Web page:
Joshua Lopez was up “bright and early” on May 1 — that was the day he opened his dream business on the corner of Walnut Avenue and Pine Street.
He calls it “Lo’s Arcade Mania” and more than 3,400 people walked in the first day.
“For 37 days straight, I worked 21 hours a day,” Lopez said. “I went home, I showered, I ate, I slept, and then I got back in here. It was grind mode or fail mode, and I’m not failing at this.”
Lopez’s business is now split between two passions, first “Toys from Lo” which features the video games, merchandising and gaming systems on one half of the space and the arcade on the other.
“I love arcades. My man cave was getting overwhelmed with them,” Lopez said. “Every kid who has been in an arcade has had the same thought as they walked in: ‘I wish this were mine!’ ”
“Now I’m that 42-year-old kid, and this is mine!”
Lopez said that he didn’t even look for any grants or funding to open the new space, formerly a retail clothes store, because he wanted to prove that he could do it on his own.
“I spent my own money,” he said. “No PPP (Paycheck Protection Program) no grants, no loans, no financial aid. I got nothing. I didn’t want to. I don’t want anybody ever say, ‘He wouldn’t have this if it wasn’t for this person handing him something.’ Nobody did this for me. I grinded for three years in a closet-size store and did everything I could over there! I’ve moved from a closet to a mansion. I’m ready to ‘Rawr!’ ”
Games include pinball machines, pool and air hockey, classic Mario games, and a shoot-up Halo edition that adapts to the player’s character profile at home on their own systems.
“It’s the only one in Western New York,” he said.
More than any money that might be made – it cost a quarter-million dollars to move the entire store – Lopez wants the arcade to help people revisit their childhood, as well as harbor the youth who are now in the same city streets he’d been running around on at their age.
“I’m not here for the money,” he said. “I’m here for the people. … Saturday night at 11 oclock there were 11 kids in here playing pool. Had to be between 16 and 12 years old. Now these are kids that at any other time, where would they be at 11 o’clock at night? Not at home and not in here, right? Because there’s nothing for kids here. They’d be out in the streets and getting into trouble, because idle hands are the devil’s tools.”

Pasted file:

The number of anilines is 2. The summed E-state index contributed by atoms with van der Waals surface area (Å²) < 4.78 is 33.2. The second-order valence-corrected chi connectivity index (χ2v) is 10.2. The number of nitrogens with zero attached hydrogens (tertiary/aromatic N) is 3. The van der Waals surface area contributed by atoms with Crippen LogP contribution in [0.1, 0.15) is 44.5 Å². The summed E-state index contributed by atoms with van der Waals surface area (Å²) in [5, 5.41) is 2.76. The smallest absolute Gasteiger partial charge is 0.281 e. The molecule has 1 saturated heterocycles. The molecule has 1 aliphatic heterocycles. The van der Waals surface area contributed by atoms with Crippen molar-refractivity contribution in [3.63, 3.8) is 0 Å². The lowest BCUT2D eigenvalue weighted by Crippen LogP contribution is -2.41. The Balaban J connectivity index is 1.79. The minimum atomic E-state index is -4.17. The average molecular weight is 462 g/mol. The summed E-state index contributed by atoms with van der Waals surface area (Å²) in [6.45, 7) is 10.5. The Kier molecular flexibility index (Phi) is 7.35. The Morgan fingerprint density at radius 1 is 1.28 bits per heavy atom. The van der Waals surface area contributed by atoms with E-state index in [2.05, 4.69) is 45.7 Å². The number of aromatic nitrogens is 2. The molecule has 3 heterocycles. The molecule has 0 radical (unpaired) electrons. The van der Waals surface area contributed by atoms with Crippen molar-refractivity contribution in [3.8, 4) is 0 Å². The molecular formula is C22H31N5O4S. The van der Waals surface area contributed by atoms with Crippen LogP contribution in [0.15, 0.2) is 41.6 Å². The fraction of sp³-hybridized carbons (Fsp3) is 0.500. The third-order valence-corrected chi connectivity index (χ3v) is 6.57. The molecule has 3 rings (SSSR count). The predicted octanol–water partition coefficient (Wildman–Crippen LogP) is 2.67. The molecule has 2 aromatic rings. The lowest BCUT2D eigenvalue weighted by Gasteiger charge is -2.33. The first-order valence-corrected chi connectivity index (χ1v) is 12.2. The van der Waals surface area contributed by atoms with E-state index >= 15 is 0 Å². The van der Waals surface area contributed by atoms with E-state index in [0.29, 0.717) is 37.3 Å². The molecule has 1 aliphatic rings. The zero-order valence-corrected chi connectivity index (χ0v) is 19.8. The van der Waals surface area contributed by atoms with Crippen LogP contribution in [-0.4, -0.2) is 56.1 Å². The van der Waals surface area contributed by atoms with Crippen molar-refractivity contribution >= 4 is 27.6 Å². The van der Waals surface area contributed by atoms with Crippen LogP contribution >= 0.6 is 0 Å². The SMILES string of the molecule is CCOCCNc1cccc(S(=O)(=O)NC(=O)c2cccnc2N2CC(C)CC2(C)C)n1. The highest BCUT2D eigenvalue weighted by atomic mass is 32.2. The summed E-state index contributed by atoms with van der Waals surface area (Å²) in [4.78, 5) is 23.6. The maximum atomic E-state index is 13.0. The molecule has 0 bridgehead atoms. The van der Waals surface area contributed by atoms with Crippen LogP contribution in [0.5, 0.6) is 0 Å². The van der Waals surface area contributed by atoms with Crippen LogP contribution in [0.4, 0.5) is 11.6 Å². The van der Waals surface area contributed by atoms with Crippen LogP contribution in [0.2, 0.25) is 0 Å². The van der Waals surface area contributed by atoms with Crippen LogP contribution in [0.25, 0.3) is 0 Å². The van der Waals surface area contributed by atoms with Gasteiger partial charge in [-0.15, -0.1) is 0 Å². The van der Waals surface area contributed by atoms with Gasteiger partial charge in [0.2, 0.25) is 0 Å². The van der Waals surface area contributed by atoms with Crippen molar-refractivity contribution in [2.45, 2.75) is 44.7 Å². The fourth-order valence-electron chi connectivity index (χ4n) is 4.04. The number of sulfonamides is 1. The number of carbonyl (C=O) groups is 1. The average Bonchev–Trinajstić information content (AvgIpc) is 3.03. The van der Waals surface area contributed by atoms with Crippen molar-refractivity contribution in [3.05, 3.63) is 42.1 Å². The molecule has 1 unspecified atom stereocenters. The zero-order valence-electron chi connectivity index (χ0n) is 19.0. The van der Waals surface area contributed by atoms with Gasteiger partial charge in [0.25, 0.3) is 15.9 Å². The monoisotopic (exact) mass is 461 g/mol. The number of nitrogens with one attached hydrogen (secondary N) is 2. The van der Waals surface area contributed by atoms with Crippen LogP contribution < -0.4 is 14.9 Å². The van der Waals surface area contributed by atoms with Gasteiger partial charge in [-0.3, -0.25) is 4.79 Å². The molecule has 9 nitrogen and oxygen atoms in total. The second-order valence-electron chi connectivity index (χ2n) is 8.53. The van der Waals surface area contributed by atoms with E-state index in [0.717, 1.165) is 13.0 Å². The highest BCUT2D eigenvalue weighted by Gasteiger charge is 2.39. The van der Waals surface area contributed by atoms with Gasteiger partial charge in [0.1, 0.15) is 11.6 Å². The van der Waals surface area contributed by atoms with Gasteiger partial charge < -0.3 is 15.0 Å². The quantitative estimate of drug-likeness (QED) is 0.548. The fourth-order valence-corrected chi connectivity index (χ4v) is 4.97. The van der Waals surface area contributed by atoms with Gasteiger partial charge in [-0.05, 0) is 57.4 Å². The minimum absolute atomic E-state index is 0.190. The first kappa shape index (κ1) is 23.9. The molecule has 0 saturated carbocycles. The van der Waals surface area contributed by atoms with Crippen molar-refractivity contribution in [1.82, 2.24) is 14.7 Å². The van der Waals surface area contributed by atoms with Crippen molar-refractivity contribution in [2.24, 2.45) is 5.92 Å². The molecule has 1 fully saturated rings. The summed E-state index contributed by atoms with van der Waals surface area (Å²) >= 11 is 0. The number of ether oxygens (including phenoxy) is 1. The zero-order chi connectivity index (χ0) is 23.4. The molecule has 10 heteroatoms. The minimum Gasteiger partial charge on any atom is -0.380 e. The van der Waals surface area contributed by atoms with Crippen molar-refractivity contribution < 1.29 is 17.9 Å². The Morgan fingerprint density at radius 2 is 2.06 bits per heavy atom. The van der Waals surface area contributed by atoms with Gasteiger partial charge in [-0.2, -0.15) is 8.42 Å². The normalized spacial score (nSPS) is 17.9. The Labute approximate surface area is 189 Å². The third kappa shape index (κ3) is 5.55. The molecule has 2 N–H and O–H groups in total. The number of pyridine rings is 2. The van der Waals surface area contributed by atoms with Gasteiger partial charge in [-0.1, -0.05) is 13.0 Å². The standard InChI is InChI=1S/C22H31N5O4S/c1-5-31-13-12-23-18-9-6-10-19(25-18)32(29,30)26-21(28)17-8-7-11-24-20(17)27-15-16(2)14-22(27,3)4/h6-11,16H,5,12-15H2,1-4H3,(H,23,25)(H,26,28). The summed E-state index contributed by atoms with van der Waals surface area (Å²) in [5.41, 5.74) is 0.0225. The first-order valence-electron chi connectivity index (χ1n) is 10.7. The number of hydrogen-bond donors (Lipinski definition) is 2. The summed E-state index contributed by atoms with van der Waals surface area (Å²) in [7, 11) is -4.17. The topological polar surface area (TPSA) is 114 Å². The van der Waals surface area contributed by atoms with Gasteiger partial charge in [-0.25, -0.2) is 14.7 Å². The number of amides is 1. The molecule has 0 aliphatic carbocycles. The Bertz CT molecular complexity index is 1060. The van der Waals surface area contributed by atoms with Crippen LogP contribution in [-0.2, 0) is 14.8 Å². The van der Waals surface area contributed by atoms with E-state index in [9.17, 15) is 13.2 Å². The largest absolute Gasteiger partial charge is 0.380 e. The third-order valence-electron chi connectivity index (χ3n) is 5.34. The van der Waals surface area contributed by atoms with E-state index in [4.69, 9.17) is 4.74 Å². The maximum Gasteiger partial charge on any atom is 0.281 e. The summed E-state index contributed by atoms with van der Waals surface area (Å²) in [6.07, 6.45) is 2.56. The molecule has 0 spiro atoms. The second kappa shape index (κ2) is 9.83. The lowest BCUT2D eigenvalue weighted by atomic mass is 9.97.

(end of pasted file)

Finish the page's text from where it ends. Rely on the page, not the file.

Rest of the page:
Lopez isn’t religious, but he is a moral person. He talked about integrity, role-modeling, and being in a position to help others.
“A man’s word is a man’s word, your integrity is the same when you’re present and is the same as when you’re away," he said. "When no one is looking at you, you should be the same man as you are in public.”
“I learned that in prison,” Lopez said. “A correction officer told me that, and I never understood what that really meant, and I asked him, ‘What do you mean?’ and he told me.”
“Lo’s Arcade Mania” is cleaned and sanitized throughout the day. It’s independently owned, and that means something to Lopez, as well. Most importantly it’s going to bring revenue to Lockport as a whole, Lopez said.
“I am the very first independently owned and operated arcade in Lockport history,” he said. “Lockport history books were opened on that first day on May 1 when I opened, but I feel like people should let the community know, real estate agents and all that. This is going to bring revenue to Lockport. Tourists are going to come, the restaurants are going to benefit. People are going to come to the already existing businesses. There’s open spaces all here. Because of this people are going to see how much is here. Businesses are going to want to be here. They’re going to want to move to Lockport, New York.”